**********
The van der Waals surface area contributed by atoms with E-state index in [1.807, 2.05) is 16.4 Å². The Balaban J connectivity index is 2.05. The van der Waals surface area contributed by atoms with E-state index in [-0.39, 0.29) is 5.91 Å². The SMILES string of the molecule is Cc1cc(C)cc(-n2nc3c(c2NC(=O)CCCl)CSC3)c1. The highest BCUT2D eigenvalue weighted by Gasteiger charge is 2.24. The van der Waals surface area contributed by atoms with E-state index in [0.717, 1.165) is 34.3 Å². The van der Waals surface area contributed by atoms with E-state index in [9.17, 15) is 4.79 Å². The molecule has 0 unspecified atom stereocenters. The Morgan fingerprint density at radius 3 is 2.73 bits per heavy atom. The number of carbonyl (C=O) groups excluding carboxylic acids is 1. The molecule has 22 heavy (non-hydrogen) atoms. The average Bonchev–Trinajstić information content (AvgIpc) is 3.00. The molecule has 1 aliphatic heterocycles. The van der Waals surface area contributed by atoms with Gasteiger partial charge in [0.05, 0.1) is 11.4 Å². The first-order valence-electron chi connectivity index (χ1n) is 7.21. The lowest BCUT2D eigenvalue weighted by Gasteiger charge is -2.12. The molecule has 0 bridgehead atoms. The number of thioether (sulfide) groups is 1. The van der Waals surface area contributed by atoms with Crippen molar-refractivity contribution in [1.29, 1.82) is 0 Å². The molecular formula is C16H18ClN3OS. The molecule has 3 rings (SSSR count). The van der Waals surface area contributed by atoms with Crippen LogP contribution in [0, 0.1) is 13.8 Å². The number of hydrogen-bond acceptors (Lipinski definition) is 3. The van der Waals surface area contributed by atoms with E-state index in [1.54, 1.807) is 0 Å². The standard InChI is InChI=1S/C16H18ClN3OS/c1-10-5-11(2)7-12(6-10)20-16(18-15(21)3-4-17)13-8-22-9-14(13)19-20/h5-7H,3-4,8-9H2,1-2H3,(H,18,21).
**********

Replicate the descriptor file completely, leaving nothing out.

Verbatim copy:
The van der Waals surface area contributed by atoms with E-state index in [1.807, 2.05) is 16.4 Å². The Balaban J connectivity index is 2.05. The van der Waals surface area contributed by atoms with E-state index in [-0.39, 0.29) is 5.91 Å². The SMILES string of the molecule is Cc1cc(C)cc(-n2nc3c(c2NC(=O)CCCl)CSC3)c1. The highest BCUT2D eigenvalue weighted by Gasteiger charge is 2.24. The van der Waals surface area contributed by atoms with E-state index in [0.717, 1.165) is 34.3 Å². The van der Waals surface area contributed by atoms with E-state index in [9.17, 15) is 4.79 Å². The molecule has 0 unspecified atom stereocenters. The Morgan fingerprint density at radius 3 is 2.73 bits per heavy atom. The number of carbonyl (C=O) groups excluding carboxylic acids is 1. The molecule has 22 heavy (non-hydrogen) atoms. The average Bonchev–Trinajstić information content (AvgIpc) is 3.00. The molecule has 1 aliphatic heterocycles. The van der Waals surface area contributed by atoms with Gasteiger partial charge in [0.05, 0.1) is 11.4 Å². The first-order valence-electron chi connectivity index (χ1n) is 7.21. The lowest BCUT2D eigenvalue weighted by Gasteiger charge is -2.12. The molecule has 0 bridgehead atoms. The number of thioether (sulfide) groups is 1. The van der Waals surface area contributed by atoms with Crippen molar-refractivity contribution in [1.29, 1.82) is 0 Å². The molecular formula is C16H18ClN3OS. The molecule has 3 rings (SSSR count). The van der Waals surface area contributed by atoms with Crippen LogP contribution in [0, 0.1) is 13.8 Å². The number of hydrogen-bond acceptors (Lipinski definition) is 3. The van der Waals surface area contributed by atoms with E-state index in [1.54, 1.807) is 0 Å². The standard InChI is InChI=1S/C16H18ClN3OS/c1-10-5-11(2)7-12(6-10)20-16(18-15(21)3-4-17)13-8-22-9-14(13)19-20/h5-7H,3-4,8-9H2,1-2H3,(H,18,21).